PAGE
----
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Ohio approves 70 more medical marijuana dispensaries

Ohio’s 3-year-old medical marijuana program on Monday more than doubled the number of dispensaries where product may be sold in its first major expansion since its inception.

The Board of Pharmacy approved 70 provisional licenses out of some 1,400 applications received, bringing the total to date to 128. Three more are expected at a later date.

Among northwest Ohio locations slated to host retail businesses licensed to sell a variety of cannabis products from edibles to plant matter are sites in Toledo, Bowling Green, Sandusky, Sherwood, Lima, Tiffin, and Delphos.

In some cases, this would mark the first dispensary to open in some districts after no one initially sought licenses in heavily rural areas in the region. That was not an issue this time around.

The Ohio Lottery Commission conducted a drawing in January on behalf of the pharmacy board to prioritize the applications in each region of the state’s 31 districts, more than half of which will see only one new license despite the submission of numerous applications.

The winners of the drawing, however, still had to prove, among other things, that they have the financial wherewithal to back up their plans and that they meet other licensing, siting, and legal requirements in order to qualify. In cases where the initial winner came up short, the board moved to the next highest-ranked applicant in the drawing.

Ohio lawmakers first moved in 2016 to legalize the cultivation, sale, and use of cannabis for medical use only by registered individuals suffering from specific ailments, but it wasn’t until 2019 that the first product was legally sold in the state.

Since then the program has seen about $800 million in sales and registered 261,453 patients. There are currently 58 licensed dispensaries in the state. The newly approved 70 licensees have 270 days to get up and running.

In northwest Ohio. the board approved provisional licenses for:

— The third dispensary in Lucas County. The new license would go to Statewide Property Holdings Ohio, LLC — doing business as Rivival 1937 based in Birmingham, Mich. — for a dispensary at 3534 Dorr St., Toledo. Existing dispensaries are located at 3157 W. Sylvania Ave., Toledo and 1238 Conant St., Maumee.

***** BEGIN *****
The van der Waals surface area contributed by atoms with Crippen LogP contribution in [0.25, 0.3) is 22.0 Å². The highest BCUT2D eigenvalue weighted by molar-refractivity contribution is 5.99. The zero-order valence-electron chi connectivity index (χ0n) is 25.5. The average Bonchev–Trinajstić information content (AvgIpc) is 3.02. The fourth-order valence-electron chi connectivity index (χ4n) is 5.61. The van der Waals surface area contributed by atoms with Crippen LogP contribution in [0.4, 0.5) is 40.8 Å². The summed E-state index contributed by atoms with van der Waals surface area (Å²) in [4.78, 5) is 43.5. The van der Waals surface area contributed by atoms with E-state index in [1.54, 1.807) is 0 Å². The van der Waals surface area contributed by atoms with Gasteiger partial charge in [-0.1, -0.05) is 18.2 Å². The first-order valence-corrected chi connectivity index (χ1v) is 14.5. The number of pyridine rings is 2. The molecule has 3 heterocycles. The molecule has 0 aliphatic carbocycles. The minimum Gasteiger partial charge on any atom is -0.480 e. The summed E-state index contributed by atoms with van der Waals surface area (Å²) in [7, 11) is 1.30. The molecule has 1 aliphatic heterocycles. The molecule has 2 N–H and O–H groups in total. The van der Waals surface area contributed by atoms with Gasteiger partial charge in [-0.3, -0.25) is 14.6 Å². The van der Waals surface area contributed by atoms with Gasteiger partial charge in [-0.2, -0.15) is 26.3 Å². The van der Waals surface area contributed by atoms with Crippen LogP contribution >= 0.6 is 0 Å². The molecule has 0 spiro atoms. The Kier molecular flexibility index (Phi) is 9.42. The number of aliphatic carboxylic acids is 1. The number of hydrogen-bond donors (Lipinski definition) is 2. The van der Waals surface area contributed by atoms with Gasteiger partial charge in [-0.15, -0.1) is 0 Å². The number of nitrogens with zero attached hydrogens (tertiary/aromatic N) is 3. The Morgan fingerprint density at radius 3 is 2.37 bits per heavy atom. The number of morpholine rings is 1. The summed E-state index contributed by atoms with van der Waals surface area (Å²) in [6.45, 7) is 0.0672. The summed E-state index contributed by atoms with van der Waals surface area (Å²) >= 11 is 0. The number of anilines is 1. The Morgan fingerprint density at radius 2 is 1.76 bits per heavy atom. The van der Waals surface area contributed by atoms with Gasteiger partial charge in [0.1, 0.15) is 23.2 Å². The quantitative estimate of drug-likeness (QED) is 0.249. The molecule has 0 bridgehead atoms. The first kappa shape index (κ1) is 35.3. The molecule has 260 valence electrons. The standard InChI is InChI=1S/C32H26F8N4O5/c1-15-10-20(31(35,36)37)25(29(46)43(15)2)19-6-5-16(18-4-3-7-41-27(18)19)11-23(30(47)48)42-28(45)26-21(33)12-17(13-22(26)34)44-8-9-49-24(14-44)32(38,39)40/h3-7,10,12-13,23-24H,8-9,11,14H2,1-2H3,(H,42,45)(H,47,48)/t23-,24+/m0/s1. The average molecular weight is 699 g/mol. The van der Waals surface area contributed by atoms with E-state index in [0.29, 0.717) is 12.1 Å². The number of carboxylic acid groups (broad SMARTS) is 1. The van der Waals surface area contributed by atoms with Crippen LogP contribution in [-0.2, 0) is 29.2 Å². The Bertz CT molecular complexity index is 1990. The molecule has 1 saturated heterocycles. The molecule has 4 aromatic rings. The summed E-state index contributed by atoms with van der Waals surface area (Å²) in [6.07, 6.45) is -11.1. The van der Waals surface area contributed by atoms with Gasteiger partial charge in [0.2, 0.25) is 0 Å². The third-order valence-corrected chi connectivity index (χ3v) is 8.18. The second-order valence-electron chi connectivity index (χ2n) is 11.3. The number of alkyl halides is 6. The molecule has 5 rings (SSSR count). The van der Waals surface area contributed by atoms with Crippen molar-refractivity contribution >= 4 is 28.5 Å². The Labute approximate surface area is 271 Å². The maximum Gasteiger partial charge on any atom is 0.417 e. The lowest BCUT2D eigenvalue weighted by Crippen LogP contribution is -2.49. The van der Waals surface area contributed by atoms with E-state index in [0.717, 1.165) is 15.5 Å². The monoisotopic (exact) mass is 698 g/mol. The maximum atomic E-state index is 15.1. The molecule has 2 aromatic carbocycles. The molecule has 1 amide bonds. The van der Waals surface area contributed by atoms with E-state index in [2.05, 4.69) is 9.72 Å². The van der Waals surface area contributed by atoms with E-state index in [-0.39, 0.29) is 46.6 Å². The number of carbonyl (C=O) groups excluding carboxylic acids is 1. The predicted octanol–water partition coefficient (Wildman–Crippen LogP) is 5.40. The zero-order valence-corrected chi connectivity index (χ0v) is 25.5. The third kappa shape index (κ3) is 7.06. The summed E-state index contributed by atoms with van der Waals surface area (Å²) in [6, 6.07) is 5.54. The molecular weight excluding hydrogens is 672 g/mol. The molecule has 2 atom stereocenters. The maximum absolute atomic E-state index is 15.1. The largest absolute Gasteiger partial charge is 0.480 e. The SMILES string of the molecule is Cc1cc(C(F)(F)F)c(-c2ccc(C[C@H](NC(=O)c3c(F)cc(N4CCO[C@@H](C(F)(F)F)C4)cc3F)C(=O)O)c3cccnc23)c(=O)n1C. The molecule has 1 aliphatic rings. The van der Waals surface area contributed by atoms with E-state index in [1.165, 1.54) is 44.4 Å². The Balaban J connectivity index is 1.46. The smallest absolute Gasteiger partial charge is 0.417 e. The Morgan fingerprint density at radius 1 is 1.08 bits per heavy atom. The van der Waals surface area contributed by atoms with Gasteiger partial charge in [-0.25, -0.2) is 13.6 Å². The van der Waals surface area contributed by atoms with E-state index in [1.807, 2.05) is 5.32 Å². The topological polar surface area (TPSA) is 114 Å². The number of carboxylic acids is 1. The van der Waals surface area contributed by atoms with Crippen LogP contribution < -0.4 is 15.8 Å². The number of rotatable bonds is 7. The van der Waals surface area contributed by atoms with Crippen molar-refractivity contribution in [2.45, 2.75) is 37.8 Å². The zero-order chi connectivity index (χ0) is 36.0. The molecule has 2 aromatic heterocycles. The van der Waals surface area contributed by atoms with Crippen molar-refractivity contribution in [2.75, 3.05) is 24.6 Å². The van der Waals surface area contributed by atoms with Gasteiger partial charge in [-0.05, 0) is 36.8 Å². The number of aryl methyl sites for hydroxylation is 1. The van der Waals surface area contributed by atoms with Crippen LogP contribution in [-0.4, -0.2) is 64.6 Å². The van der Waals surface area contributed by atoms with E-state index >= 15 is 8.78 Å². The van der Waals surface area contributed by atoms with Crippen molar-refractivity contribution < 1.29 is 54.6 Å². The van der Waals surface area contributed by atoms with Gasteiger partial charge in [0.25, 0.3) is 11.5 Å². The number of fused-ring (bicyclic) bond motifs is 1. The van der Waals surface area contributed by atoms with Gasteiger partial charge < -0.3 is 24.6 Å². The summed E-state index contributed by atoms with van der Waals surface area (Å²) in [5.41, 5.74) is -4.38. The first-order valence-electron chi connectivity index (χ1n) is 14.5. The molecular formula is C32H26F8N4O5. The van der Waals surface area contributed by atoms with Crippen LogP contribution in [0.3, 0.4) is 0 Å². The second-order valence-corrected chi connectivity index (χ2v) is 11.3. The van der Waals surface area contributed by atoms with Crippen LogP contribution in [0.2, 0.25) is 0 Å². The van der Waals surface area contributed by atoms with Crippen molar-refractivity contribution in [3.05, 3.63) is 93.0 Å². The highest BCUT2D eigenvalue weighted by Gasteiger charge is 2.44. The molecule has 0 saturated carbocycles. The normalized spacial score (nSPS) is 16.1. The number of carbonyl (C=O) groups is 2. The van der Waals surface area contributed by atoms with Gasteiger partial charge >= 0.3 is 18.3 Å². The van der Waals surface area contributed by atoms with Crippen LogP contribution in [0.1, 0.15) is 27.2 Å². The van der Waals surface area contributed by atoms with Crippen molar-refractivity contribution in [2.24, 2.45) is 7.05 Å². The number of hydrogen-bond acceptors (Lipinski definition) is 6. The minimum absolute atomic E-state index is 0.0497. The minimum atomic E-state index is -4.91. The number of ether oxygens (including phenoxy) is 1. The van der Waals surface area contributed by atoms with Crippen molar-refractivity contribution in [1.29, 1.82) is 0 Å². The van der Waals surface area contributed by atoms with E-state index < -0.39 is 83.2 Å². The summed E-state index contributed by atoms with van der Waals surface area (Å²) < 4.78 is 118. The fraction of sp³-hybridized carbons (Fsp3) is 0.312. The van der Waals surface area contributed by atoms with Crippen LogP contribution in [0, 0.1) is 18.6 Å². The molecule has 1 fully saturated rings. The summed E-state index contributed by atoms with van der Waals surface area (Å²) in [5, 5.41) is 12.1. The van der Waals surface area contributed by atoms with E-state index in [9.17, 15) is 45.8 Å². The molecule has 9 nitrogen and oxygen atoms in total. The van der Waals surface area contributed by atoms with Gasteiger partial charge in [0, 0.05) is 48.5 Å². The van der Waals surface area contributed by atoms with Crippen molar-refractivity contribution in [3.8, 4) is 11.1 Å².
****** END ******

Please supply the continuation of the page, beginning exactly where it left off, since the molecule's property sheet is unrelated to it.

— A second Bowling Green site for the region consisting of Wood, Henry, and Hancock counties. Nectar Markets of Ohio, LLC plans a dispensary for 1011 S. Main St., joining an existing dispensary at 1155 N. Main St.

— The first dispensary for the rural region consisting of Fulton, Williams, and Defiance counties. Theory Wellness of Ohio Retail, LLC has proposed a dispensary for 9914 U.S. 127 in Sherwood.

— A second dispensary for the region consisting of Ottawa, Sandusky, and Seneca counties. This one would be for Marimed OH, LLC at 318 Market St., Tiffin. There is already a dispensary at 1800 E. State St., Fremont.

— The first dispensary for the rural district consisting of Paulding, Van Wert, and Mercer counties, Ohio Holistic Health, LLC is looking at 215 W. Fifth St., Delphos for its site.

— A third dispensary in the district that includes Erie, Huron, Richland, and Ashland counties for Ohio Patient Access, LLC at 6019 Milan Road, Sandusky. There are already dispensaries at 1651 Tiffin Ave., Sandusky and at 2300 University Drive, Huron.

— A second dispensary for the district including Putnam, Allen and Auglaize counties. SEO Natural Enterprises, LLC plans a dispensary at 1503 Harding Highway, Lima to join an existing dispensary in Wapakoneta.

All of northwest Ohio’s districts were eligible for just one additional dispensary, while the bulk of additional licenses in the state were targeted to the Columbus, Cleveland, Cincinnati, and Dayton areas.

All of this occurs as state lawmakers are debating Senate Bill 216 to further expand the program as well as the official ailments recognized for medical marijuana treatment. The bill passed the Senate and is pending in the House.

The bill would require one dispensary for every 1,000 patients up to the first 300,000 and then additional sites as needed.

“We, in consulting with [the Department of] Commerce, developed a 1,200 [person] metric,” board spokesman Cameron McNamee said. “The legislature is looking at 1,000… As of right now, our policy is to go with that 1,200 metric… That being said, we don’t know what’s going to happen in the next couple months with that Senate bill that would consolidate the program with Commerce. We’re at this point kind of waiting and seeing what the legislature’s approach will ultimately be.”

It remains illegal in Ohio to grow marijuana for personal use or to smoke it. All product must be cultivated, processed, tested, and sold by licensed state entities.

A proposed ballot issue that would have asked voters to legalize pot for recreational use, tax it, and expand the existing medical marijuana infrastructure to accommodate market demand has been put off until at least November, 2023.


Posted By: The Toledo Blade on May 16, 2022.  For more information, please click here to read the source article.

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